And honestly, Im with the Lexabot on this one. That is pretty weird.

Because the writers decided that transcendence was only an option for people who were alive at the time it happened (youre telling me that Roan didnt get to transcend? Monty? Harper? Jane Fonda? Barack Obama? Anya?? Sounds fake but okay), none of the people Clarke might, in a version of the story that was more true to itself, actually be happy to spend her life with actually get to come back to her.

No Bellamy. No Lexa. No Abby. No Jake, Wells, Monty, Anya, or Barack Obama. Not even her best and truest friend Riley. Instead, the characters who return for Clarke are basically just everyone left who has a name, and aside from Raven and maybe Octavia, I cant help but imagine that Clarke would consider them consolation prizes at best.

The striking absence is Madi, who chose not to return because she allegedly didnt want Clarke to worry about her ending up alone.

On one hand, Madi peacing out into the cosmos rather than choosing to live out her mortal life with Clarke and her new BFF Luca is a satisfying choice that honors Madis autonomy (I wouldnt want to give up immortality for the woman who was ready to murder me for being immobilized either).

On the other, it is a super unsatisfying note to end on for Clarke, who literally spent the past three episodes proving herself willing to abandon and kill everyone and anyone who isnt Madi. It is hard to believe that Clarke should so easily find peace without her, after a season hell-bent on convincing us that she was nothing without her.

(For not to mention the fact that Clarke was so distrustful of and spiteful towards the Entity, so why would she believe that Madi is safe inside of it? Why are we taking anything the Entity says at face value? Oh whatever, the show is over.)

As for everyone else again, except Raven and Octavia, whom season 7 at least put (the bare minimum amount of) effort into re-forging Clarkes connections with it is very difficult to see anyone making the choice to forgo an eternity of bliss and togetherness for the sake of spending one finite lifetime with someone most of them were never actually close to.

In this very episode, Murphy/Emori and Miller/Jackson all seemed pretty set on just wanting to be together, wherever that was, which surely meant that transcendenceland was their best option. Indra would go where Gaia was, but Gaia surely didnt love Clarke enough to make such a leap (she barely knew her). Maybe Indra followed Octavia, and then Gaia followed Indra? Either way, why would Gaia leave Madi? And dont even get me started on Niylah.

(Unless transcendence was just super boring, which is a totally believable explanation tbh. Literally nobody would want to be a Golden Groot for all eternity. I would bail too.)

I think the closest well get to an actual explanation is a chain reaction of de-transcendence: Raven chose to stay with Clarke; Echo and Emori followed Raven; Murphy followed Emori. Octavia chose to stay with Clarke; Levitt and Hope followed Octavia; Jordan followed Hope.

But you know what would have made perfect sense? If Bellamy had chosen to stay with Clarke, and Octavia, SpaceKru, and Miller had all followed him. That would have been completely in character for everyone. (Except Niylah. There is no explanation for her.)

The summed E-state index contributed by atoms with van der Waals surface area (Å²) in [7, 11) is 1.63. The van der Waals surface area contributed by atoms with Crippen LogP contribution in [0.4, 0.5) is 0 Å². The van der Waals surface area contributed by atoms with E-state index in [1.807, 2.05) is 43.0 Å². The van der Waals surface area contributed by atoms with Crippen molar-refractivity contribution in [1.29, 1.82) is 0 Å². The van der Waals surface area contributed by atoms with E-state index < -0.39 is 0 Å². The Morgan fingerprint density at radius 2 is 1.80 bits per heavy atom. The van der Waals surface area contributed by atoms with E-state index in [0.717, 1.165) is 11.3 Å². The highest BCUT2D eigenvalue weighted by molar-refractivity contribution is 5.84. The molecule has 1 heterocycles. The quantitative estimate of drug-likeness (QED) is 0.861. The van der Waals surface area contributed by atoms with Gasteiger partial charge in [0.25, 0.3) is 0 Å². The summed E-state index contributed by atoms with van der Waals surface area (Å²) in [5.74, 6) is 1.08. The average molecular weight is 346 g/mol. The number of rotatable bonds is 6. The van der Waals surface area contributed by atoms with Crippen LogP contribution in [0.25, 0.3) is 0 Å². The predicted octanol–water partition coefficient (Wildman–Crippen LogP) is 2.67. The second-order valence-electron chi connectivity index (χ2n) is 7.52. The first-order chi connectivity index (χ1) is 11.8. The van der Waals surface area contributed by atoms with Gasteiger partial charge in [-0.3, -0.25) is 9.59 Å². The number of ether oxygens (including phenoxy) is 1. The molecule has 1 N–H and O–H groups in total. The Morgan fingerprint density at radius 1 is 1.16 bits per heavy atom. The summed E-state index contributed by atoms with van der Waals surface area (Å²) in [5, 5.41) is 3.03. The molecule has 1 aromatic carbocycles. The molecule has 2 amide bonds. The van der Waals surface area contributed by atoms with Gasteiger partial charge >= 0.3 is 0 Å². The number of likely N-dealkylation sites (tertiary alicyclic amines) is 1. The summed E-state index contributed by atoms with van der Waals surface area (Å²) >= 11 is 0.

Because Clarke was repeatedly removed and isolated from the group, while Bellamys stories were always community-driven, Bellamy came to serve as the de-facto link between Clarke and the others. (That old quote about Bellamy inspiring the masses and Clarke inspiring Bellamy remained true for all of the six seasons where they were still written in-character.)

So even if we were to write off Bellamys own significance entirely (haha, but why, that would be ridiculous), cutting out the character that has been established as the main emotional anchor for Clarke, and then pretending like he was irrelevant to her relationships with everyone else, undermines the integrity of every single person on that beach.

And what is so ironic about all of this is that if any of the original main characters had been as unmoored and unimportant as theyre pretending Bellamy was, to the point where they could realistically be lifted out of the narrative without it creating a catastrophic ripple effect, that would be a failure of the story too.

Pretending like the relationships you wrote were so flimsy and arbitrary that you can have one lead character shoot another and then not reckon with that action in any meaningful way only serves to undermine your own abilities as a storyteller.

Knowing that the original plan was for Bellamy to be included in the final shot makes it even worse, because if the writers knew it made sense, then they should have made it happen. Use a standin. Splice him in. Have Clarke see someone come out of the woods and let the audience guess who it might be.

There were so many constructive ways to minimize the damage to the story caused by Bellamys absence rather than exacerbate it. Instead, the ending scene was much weaker than it could (should) have been, a lot of the emotional growth Clarke and Bellamy did separately and as a unit was rendered meaningless, Octavia and Echo didnt get the closure their arcs needed, and the shows legacy will suffer for it. And thats really all there is to it.

View original post here:
'The 100' series finale review: Who wants to live forever? - Hypable

Related Post

Written by admin |

October 4th, 2020 at 7:57 pm

Posted in Self-Improvement